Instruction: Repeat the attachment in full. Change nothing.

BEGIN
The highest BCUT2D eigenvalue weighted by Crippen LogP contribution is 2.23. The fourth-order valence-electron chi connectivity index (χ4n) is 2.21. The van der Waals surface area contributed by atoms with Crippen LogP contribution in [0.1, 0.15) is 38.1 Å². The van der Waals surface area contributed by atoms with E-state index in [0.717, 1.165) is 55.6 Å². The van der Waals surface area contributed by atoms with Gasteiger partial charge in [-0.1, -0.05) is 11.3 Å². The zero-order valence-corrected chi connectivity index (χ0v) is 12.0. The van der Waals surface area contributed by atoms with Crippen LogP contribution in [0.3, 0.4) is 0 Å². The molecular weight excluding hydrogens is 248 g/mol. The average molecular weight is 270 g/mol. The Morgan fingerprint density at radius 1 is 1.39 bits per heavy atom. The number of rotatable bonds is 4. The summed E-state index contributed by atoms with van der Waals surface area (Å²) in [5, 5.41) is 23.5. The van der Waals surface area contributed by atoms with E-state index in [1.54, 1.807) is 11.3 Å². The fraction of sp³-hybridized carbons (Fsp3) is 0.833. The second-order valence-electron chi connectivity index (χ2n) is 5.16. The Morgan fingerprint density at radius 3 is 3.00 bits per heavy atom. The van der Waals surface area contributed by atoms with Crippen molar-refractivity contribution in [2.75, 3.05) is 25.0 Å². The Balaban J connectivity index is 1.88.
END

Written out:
The highest BCUT2D eigenvalue weighted by Crippen LogP contribution is 2.23. The fourth-order valence-electron chi connectivity index (χ4n) is 2.21. The van der Waals surface area contributed by atoms with Crippen LogP contribution in [0.1, 0.15) is 38.1 Å². The van der Waals surface area contributed by atoms with E-state index in [0.717, 1.165) is 55.6 Å². The van der Waals surface area contributed by atoms with Gasteiger partial charge in [-0.1, -0.05) is 11.3 Å². The zero-order valence-corrected chi connectivity index (χ0v) is 12.0. The van der Waals surface area contributed by atoms with Crippen LogP contribution in [0.3, 0.4) is 0 Å². The molecular weight excluding hydrogens is 248 g/mol. The average molecular weight is 270 g/mol. The Morgan fingerprint density at radius 1 is 1.39 bits per heavy atom. The number of rotatable bonds is 4. The summed E-state index contributed by atoms with van der Waals surface area (Å²) in [5, 5.41) is 23.5. The van der Waals surface area contributed by atoms with E-state index in [1.54, 1.807) is 11.3 Å². The fraction of sp³-hybridized carbons (Fsp3) is 0.833. The second-order valence-electron chi connectivity index (χ2n) is 5.16. The Morgan fingerprint density at radius 3 is 3.00 bits per heavy atom. The van der Waals surface area contributed by atoms with Crippen molar-refractivity contribution in [2.75, 3.05) is 25.0 Å². The Balaban J connectivity index is 1.88.